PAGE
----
Vernuccio Quoted on UAW Bullying in The Detroit News

Coverage of intimidation by UAW local

Several news outlets, including The Detroit News, recently covered an instance of union bullying first reported by Michigan Capitol Confidential. Local 412 of the United Auto Workers published in its newsletter the names of employees who have chosen to exercise their right to not belong to a union — as allowed by Michigan’s right-to-work law. In addition to printing nonmembers’ names, the union also urged remaining members not to “share any tools, knowledge or support for any of these employees who choose not to pay their fair share.”

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The Detroit News published an article on the issue January 1 and quoted the Mackinac Center for Public Policy’s Director of Labor Policy F. Vincent Vernuccio:

“Pure and simple: It’s intimidation,” said Vincent Vernuccio, director of labor policy for conservative think tank the Mackinac Center for Public Policy.

“They’re doing it because they want to incite other union members to pressure those who have exercise their right to start paying the union again.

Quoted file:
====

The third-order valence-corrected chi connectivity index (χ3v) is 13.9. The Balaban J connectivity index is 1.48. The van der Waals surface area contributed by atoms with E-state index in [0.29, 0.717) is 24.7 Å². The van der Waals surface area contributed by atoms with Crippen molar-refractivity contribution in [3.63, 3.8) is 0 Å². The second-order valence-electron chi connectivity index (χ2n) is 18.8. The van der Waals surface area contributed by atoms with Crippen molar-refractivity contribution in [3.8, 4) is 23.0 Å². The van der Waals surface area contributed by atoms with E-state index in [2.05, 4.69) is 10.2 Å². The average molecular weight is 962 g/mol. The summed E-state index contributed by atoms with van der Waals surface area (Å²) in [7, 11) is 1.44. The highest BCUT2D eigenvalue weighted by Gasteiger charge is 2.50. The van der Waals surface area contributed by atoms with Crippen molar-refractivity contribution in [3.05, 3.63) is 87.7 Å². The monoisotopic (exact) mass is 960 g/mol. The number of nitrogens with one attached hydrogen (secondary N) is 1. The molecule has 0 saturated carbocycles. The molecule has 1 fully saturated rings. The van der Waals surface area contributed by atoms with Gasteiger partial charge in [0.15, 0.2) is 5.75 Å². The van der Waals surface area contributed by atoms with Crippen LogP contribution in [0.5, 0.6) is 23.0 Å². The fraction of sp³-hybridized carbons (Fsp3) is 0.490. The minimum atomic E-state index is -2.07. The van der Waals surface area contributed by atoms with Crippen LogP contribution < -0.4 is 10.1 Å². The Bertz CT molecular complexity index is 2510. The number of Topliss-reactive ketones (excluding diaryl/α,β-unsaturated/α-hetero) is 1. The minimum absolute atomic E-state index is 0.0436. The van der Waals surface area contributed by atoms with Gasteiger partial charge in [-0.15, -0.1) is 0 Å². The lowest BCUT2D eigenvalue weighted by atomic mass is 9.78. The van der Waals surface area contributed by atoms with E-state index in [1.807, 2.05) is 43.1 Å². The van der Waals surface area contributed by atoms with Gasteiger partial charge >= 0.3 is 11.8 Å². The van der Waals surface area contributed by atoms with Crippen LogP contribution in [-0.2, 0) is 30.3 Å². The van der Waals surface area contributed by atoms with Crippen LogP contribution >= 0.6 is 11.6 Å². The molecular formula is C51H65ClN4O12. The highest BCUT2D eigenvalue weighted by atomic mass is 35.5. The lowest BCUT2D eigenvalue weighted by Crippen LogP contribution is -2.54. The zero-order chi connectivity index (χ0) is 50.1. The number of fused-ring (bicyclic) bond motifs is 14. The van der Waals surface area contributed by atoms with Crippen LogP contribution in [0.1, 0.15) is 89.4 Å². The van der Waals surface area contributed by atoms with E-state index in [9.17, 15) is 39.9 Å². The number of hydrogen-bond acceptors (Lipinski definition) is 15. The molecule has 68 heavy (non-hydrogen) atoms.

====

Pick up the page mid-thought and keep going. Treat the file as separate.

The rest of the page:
“It’s a bullying tactic. There’s nothing else to it.”

The News also mentioned the Center’s solution to the free/forced rider issue raised by the union.

Prior to Michigan becoming a “right-to-work” state, UAW members were allowed to opt out of the union but still had to pay agency fees to cover the cost of collective bargaining. Now, they can opt out and they continue to receive many of the benefits negotiated by the union.

Vernuccio said the Mackinac Center for Public Policy would like Michigan to adjust the legislation to include what it calls “worker’s choice.” It would free unions from representing those who do not want to pay them and would allow workers to represent themselves. The organization argues it would not change collective bargaining in any other way.

“It would let workers represent themselves,” Vernuccio said. “It’s very simple legislation.”

Other outlets, including ABC 7 in Detroit and the conservative blog Instapundit, also covered the UAW’s most recent instance of bullying.


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